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An Estimated 1,075 Students
Return For New School Year
by Gary Knight

Updated on Wednesday*:

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Calhoun schools opened last Thursday for the 2014-15 academic year.

Students arrived bright and early, ready to begin what will be a year of learning and growing, as each prepares for his or her role in an ever-changing, challenging, competitive and demanding world.

According to superintendent Timothy Woodward, early estimates are that enrollment is up, with approximately 1,075 students, including 54 kindergarten students at Pleasant Hill and 44 at Arnoldsburg.

Woodward said he doesn’t anticipate a drop in numbers, but that may occur: “I hope this is a trend for the positive.”

Recent years have seen a decline in student enrollment in Calhoun schools, due in part to an aging population and those compelled, in increasing numbers, to seek gainful employment elsewhere.

Calhoun County High School, over the past decade, has consistently graduated just one-half to three-fourths of what it once did. There are hopes that the trend will be reversed.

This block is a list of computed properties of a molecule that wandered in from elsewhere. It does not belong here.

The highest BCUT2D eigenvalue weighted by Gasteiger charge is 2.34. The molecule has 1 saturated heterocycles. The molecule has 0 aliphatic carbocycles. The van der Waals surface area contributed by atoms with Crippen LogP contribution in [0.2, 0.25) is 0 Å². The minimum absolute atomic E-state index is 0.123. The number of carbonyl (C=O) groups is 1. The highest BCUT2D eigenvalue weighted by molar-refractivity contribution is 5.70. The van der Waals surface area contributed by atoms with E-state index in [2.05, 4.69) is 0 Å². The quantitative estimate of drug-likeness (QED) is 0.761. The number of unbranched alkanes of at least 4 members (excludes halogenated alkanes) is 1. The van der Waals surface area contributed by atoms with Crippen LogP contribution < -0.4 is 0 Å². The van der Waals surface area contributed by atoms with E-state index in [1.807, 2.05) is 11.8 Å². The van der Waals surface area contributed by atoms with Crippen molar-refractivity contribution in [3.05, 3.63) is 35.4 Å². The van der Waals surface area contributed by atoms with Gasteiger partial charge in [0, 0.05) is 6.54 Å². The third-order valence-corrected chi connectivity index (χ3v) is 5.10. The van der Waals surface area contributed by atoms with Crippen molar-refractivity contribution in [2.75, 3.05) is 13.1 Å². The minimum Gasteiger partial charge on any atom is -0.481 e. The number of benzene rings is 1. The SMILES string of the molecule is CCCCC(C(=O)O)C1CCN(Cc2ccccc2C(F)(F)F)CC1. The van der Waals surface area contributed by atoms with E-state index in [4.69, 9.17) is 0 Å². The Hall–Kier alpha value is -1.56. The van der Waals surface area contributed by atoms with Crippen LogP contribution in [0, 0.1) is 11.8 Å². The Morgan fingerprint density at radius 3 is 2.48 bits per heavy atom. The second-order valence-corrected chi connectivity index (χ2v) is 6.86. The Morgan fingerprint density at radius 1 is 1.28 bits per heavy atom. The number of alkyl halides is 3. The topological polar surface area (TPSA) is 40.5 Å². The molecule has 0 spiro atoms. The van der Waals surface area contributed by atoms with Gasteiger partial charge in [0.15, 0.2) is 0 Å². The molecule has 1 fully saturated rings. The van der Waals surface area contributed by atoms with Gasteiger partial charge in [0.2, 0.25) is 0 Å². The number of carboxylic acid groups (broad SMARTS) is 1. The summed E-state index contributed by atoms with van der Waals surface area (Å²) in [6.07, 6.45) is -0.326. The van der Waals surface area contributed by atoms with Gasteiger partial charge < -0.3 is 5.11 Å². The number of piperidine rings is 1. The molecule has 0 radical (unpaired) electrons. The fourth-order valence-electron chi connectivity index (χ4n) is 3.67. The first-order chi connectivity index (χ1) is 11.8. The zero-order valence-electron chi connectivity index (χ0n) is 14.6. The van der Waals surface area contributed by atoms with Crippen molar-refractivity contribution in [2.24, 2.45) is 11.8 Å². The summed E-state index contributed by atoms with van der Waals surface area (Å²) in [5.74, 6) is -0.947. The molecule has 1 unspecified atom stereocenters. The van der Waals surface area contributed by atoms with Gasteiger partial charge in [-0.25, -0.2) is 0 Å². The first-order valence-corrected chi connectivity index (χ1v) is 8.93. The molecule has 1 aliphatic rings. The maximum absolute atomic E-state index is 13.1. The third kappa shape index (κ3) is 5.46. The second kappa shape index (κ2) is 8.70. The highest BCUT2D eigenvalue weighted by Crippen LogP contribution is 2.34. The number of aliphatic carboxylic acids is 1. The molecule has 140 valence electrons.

Administrators and teachers have prepared for implementation of new, innovative and challenging strategies and initiatives; i.e., Common Core, imbedded credit, and “Save the Children,” along with others.

These programs, according to proponents, promise to bring enhanced instruction, learning, and preparedness for students.

Pleasant Hill School has a new principal, Tyson Price, who is, “looking forward to a great year.”

Calhoun Middle/High School principal Kelli Whytsell said, “It is a great first day. Students came back excited and mannerly. It’s exciting.”

Arnoldsburg School principal Jeannie Bennett said, “It’s awesome. We had a remarkably smooth beginning. Students are happy to be back.”

Director Bryan Sterns reported that Calhoun-Gilmer Career Center had an “outstanding beginning.”

“We’re excited,” said Sterns, “we have a number of new programs, including robotics, being taught to second year students, and the new imbedded credit.”

The career center has had a face lift, with painting and floor refinishing, thanks to a summer SBA project.

This year, students are mandated by law to make up all days missed due to inclement weather or any other event that requires the closing of county schools.


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